Futsal match-related fatigue affects running performance and neuromuscular parameters but not finishing kick speed or accuracy

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Fabio Milioni, Luiz H P Vieira, Ricardo A Barbieri, Alessandro M Zagatto, Nikolai Baastrup Nordsborg, Fabio A Barbieri, Júlio W Dos-Santos, Paulo R P Santiago, Marcelo Papoti

Purpose: The aim of the present study was to investigate the influence of futsal match-related fatigue on running performance, neuromuscular variables, and finishing kick speed and accuracy. Methods: Ten professional futsal players participated in the study (age: 22.2 ± 2.5 years) and initially performed an incremental protocol to determine maximum oxygen uptake ([Formula: see text]: 50.6 ± 4.9 mL.kg(-1).min(-1)). Next, simulated games were performed, in four periods of 10 min during which heart rate and blood lactate concentration were monitored. The entire games were video recorded for subsequent automatic tracking. Before and immediately after the simulated game, neuromuscular function was measured by maximal isometric force of knee extension, voluntary activation using twitch interpolation technique, and electromyographic activity. Before, at half time, and immediately after the simulated game, the athletes also performed a set of finishing kicks for ball speed and accuracy measurements. Results: Total distance covered (1st half: 1986.6 ± 74.4 m; 2nd half: 1856.0 ± 129.7 m, P = 0.00) and distance covered per minute (1st half: 103.2 ± 4.4 m.min(-1); 2nd half: 96.4 ± 7.5 m.min(-1), P = 0.00) demonstrated significant declines during the simulated game, as well as maximal isometric force of knee extension (Before: 840.2 ± 66.2 N; After: 751.6 ± 114.3 N, P = 0.04) and voluntary activation (Before: 85.9 ± 7.5%; After: 74.1 ± 12.3%, P = 0.04), however ball speed and accuracy during the finishing kicks were not significantly affected. Conclusion: Therefore, we conclude that despite the decline in running performance and neuromuscular variables presenting an important manifestation of central fatigue, this condition apparently does not affect the speed and accuracy of finishing kicks.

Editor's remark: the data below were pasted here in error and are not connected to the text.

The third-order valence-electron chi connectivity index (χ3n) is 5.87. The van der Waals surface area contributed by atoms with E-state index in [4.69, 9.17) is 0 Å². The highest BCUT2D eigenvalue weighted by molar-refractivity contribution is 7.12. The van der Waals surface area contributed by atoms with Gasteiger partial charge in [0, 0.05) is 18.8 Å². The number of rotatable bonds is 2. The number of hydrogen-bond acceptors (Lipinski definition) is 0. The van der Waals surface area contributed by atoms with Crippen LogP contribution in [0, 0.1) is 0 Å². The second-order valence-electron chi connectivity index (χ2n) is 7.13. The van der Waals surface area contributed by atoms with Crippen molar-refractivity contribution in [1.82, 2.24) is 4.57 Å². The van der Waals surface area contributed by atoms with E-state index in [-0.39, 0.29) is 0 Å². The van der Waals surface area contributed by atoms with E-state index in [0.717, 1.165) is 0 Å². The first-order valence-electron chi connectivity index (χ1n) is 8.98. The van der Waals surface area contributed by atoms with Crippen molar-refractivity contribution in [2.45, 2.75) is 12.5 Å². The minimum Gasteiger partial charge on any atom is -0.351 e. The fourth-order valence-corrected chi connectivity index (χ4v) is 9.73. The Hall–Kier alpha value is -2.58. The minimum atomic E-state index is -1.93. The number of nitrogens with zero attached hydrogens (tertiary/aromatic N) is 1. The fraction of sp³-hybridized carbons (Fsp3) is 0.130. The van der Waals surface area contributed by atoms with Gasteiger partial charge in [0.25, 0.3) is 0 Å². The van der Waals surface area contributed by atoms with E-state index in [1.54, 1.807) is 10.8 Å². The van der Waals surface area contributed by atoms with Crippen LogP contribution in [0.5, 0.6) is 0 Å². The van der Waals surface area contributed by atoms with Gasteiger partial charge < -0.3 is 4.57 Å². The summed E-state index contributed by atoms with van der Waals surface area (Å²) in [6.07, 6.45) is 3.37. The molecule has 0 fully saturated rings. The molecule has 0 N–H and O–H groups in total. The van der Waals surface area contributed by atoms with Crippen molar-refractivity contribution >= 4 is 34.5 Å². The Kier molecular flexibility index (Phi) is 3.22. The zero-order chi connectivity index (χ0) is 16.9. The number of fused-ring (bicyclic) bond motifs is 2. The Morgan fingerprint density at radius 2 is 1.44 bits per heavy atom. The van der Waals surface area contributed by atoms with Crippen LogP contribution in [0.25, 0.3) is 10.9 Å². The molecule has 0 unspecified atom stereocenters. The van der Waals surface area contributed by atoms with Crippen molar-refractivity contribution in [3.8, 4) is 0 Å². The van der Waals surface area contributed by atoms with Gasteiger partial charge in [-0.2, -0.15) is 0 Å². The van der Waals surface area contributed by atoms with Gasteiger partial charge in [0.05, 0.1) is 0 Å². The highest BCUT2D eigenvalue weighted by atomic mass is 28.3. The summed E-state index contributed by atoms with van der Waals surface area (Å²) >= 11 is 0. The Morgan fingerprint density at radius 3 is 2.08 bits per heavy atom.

Original languageEnglish
Article number518
JournalFrontiers in Physiology
Number of pages10
Publication statusPublished - 2016

    Research areas

  • The Faculty of Science - Automatic tracking, Twitch interpolation, Fatigue, EMG, Exercise physiology, Sport performance

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